Film alumnus reaps rewards with his film ‘In Her Place’

Albert Shin director image for In Her Place Featured image
Albert Shin director image for In Her Place Featured image

Since its premiere at the 2014 Toronto International Film Festival (TIFF), In Her Place, the sophomore feature film from York University Film alumnus Albert Shin (BFA ’06), has been riding a wave of critical acclaim, international accolades and audience applause.

Shot on location in South Korea (Shin is a second-generation Korean Canadian), the film explores the complex dynamics surrounding the pressure to have children and attitudes toward adoption. Written and directed by Shin, the story follows an affluent city woman who arrives at a desolate South Korean farm where a pregnant teen and her mother have agreed to let her secretly adopt the girl’s unborn child.

image of York film grad Albert Shin
Albert Shin

Shin co-produced the film with his frequent collaborator and fellow York University film alumnus Igor Drljača (BFA ’07, MFA ’11). Their company, TimeLapse Pictures, has completed three features and a dozen short films.

On July 31, Shin screened the film at the Los Angeles County Museum of Art (LACMA) as part of its Film Independent series. The series is part of the museum’s first collaboration with TIFF, a partnership that connects Hollywood North with Hollywood.

In Her Place was released theatrically in Toronto in February 2015. It toured nationally earlier this year in TIFF’s Canada’s Top Ten Film Festival, with stops in Toronto, Vancouver, Edmonton, Calgary, Winnipeg and Montreal. This recognition, alongside Canadian film luminaries such as David Cronenberg and Xavier Dolan, has been one of the filmmaker’s self-described “biggest honours.”

In addition to TIFF, the film has screened at 24 film festivals around the world, including the Abu Dhabi Film Festival in the United Arab Emirates, the Taipei Film Festival in Taiwan and the Palm Springs International Film Festival in the U.S.

When the film had its first screening outside of Canada at the San Sebastian International Film Festival, the three main actresses flew in from Korea to see the film for the first time.

Actress Yoon Da Kyung in a film still from In Her Place. Image courtesy of TimeLapse Pictures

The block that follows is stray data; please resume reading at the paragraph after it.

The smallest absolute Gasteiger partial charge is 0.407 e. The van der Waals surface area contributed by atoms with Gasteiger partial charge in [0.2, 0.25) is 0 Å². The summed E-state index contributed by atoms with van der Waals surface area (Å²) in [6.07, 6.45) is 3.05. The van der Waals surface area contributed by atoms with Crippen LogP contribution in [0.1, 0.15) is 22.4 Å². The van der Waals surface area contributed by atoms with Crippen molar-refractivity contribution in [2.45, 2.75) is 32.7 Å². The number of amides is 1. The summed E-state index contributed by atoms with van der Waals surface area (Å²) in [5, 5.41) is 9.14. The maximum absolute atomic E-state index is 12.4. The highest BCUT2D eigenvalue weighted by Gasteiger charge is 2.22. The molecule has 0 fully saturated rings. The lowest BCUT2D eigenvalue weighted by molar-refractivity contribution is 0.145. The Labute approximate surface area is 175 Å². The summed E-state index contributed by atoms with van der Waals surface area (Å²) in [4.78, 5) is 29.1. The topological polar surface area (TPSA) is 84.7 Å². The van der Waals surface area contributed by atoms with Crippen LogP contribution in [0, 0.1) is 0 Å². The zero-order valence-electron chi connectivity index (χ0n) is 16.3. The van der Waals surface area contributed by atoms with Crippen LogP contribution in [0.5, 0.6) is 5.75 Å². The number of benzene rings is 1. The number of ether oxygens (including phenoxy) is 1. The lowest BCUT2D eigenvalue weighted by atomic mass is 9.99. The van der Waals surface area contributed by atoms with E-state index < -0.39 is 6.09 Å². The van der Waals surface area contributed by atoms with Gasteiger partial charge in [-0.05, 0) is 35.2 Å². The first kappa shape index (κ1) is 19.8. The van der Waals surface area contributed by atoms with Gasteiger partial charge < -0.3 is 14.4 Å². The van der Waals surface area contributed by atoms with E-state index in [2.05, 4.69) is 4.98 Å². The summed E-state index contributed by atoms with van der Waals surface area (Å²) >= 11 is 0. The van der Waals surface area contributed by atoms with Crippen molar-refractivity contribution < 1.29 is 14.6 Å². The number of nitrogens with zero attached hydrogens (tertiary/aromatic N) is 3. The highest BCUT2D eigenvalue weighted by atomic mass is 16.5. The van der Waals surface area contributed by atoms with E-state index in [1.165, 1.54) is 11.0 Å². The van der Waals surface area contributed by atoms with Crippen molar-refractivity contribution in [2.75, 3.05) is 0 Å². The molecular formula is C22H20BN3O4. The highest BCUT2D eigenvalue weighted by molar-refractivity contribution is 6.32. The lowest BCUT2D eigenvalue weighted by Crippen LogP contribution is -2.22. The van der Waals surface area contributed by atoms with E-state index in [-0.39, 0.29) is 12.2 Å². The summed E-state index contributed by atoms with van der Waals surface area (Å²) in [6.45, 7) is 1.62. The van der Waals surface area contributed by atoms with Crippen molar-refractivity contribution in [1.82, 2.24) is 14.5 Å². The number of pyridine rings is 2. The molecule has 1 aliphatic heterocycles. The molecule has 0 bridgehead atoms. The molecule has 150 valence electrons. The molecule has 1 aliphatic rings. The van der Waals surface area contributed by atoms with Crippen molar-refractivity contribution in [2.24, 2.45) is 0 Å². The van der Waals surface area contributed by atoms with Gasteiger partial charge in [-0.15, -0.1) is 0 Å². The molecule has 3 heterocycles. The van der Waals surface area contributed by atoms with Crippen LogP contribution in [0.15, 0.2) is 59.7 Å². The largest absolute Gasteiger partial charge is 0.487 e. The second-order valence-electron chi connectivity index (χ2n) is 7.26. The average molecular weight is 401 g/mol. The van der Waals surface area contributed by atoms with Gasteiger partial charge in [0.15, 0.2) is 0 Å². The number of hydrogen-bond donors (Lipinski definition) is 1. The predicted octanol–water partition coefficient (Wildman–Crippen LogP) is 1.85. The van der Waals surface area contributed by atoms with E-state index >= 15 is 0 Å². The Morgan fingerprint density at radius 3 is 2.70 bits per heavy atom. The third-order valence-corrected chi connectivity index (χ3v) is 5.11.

Actress Yoon Da Kyung in a film still from In Her Place. Image courtesy of TimeLapse Pictures

“We got a huge standing ovation at the end, which was exhilarating and also a huge relief,” Shin said. “For the next several days after the screening, we were constantly getting stopped in the streets of San Sebastian by people who wanted to share their enthusiasm for the film, talk to us about it and ask questions. Having engaged audiences is the reason why I make films, so that was very memorable.”

Shin was awarded the Toronto Film Critics Association’s Scotiabank 2014 Jay Scott Prize. This is the second consecutive year the honour (which comes with a $5,000 cheque) has been bestowed on a York University grad – filmmaker Matt Johnson (BFA ’06), who also enjoyed TIFF and international film festival success for The Dirties (see YFile Oct. 2, 2013), was the 2013 recipient. The Toronto Film Critics also recognized current York University master’s candidate in film Eui Yong Zong for the 2014 Manulife Financial Student Film Award for his dramatic short Leftover.

In Her Place received seven Canadian Screen Award nominations, including for best picture, directing and screenplay.

Actress Ahn Ji Hye pictured in a scene from In Her Place. Image dourtesy of TimeLapse
Actress Ahn Ji Hye pictured in a scene from In Her Place. Image courtesy of TimeLapse Pictures

Shin admits to some surprise over the momentum of the film. “This was a tiny little film I made in Korea, totally under the radar,” said Shin. “For audiences to have embraced the film the way they have, particularly at home in Canada, I’d be lying if I said I expected this.”

The filmmaker has a deep appreciation for the foundation of film education and experience he received at York University.

“I wouldn’t be the filmmaker I am today without my time at York,” said Shin. “Not just because I had professors and fellow students that were essential to my growth and many people I still work with today, but also because it gave me a great balance of theoretical and practical training that I think made me a more well-rounded filmmaker.”